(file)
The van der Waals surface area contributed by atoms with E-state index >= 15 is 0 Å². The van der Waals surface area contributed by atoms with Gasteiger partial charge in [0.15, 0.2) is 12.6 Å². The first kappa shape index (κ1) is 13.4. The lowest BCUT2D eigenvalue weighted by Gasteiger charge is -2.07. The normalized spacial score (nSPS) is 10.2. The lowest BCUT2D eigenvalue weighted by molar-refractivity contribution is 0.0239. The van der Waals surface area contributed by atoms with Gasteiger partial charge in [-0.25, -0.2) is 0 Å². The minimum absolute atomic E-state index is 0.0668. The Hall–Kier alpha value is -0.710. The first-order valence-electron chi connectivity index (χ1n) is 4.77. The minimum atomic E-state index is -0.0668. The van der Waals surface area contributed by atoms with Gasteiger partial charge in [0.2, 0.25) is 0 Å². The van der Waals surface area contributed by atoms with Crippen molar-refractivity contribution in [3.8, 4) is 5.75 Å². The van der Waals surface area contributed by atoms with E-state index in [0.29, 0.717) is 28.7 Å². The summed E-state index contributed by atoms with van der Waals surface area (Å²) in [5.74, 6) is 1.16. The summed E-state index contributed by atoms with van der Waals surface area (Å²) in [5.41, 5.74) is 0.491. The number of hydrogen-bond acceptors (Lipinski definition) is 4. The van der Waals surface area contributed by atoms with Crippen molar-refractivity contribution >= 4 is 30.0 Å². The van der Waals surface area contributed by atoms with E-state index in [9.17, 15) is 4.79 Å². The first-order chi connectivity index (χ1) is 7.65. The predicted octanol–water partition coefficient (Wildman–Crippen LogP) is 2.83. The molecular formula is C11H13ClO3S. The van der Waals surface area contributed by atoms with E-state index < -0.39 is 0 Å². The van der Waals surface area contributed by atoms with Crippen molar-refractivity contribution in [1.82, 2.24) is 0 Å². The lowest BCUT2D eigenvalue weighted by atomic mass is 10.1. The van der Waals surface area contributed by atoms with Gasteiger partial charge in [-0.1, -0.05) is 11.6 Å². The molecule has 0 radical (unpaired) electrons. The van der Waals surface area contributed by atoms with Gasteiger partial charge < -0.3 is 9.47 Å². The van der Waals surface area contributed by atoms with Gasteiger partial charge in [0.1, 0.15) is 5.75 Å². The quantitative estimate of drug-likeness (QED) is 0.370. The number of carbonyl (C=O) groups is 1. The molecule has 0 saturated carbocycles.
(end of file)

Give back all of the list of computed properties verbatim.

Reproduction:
The van der Waals surface area contributed by atoms with E-state index >= 15 is 0 Å². The van der Waals surface area contributed by atoms with Gasteiger partial charge in [0.15, 0.2) is 12.6 Å². The first kappa shape index (κ1) is 13.4. The lowest BCUT2D eigenvalue weighted by Gasteiger charge is -2.07. The normalized spacial score (nSPS) is 10.2. The lowest BCUT2D eigenvalue weighted by molar-refractivity contribution is 0.0239. The van der Waals surface area contributed by atoms with Gasteiger partial charge in [-0.25, -0.2) is 0 Å². The minimum absolute atomic E-state index is 0.0668. The Hall–Kier alpha value is -0.710. The first-order valence-electron chi connectivity index (χ1n) is 4.77. The minimum atomic E-state index is -0.0668. The van der Waals surface area contributed by atoms with Gasteiger partial charge in [0.2, 0.25) is 0 Å². The van der Waals surface area contributed by atoms with Crippen molar-refractivity contribution in [3.8, 4) is 5.75 Å². The van der Waals surface area contributed by atoms with E-state index in [0.29, 0.717) is 28.7 Å². The summed E-state index contributed by atoms with van der Waals surface area (Å²) in [5.74, 6) is 1.16. The summed E-state index contributed by atoms with van der Waals surface area (Å²) in [5.41, 5.74) is 0.491. The number of hydrogen-bond acceptors (Lipinski definition) is 4. The van der Waals surface area contributed by atoms with Crippen molar-refractivity contribution >= 4 is 30.0 Å². The van der Waals surface area contributed by atoms with E-state index in [9.17, 15) is 4.79 Å². The first-order chi connectivity index (χ1) is 7.65. The predicted octanol–water partition coefficient (Wildman–Crippen LogP) is 2.83. The molecular formula is C11H13ClO3S. The van der Waals surface area contributed by atoms with E-state index < -0.39 is 0 Å². The van der Waals surface area contributed by atoms with Crippen molar-refractivity contribution in [1.82, 2.24) is 0 Å². The lowest BCUT2D eigenvalue weighted by atomic mass is 10.1. The van der Waals surface area contributed by atoms with Gasteiger partial charge in [-0.1, -0.05) is 11.6 Å². The molecule has 0 radical (unpaired) electrons. The van der Waals surface area contributed by atoms with Gasteiger partial charge < -0.3 is 9.47 Å². The van der Waals surface area contributed by atoms with Gasteiger partial charge in [0.1, 0.15) is 5.75 Å². The quantitative estimate of drug-likeness (QED) is 0.370. The number of carbonyl (C=O) groups is 1. The molecule has 0 saturated carbocycles.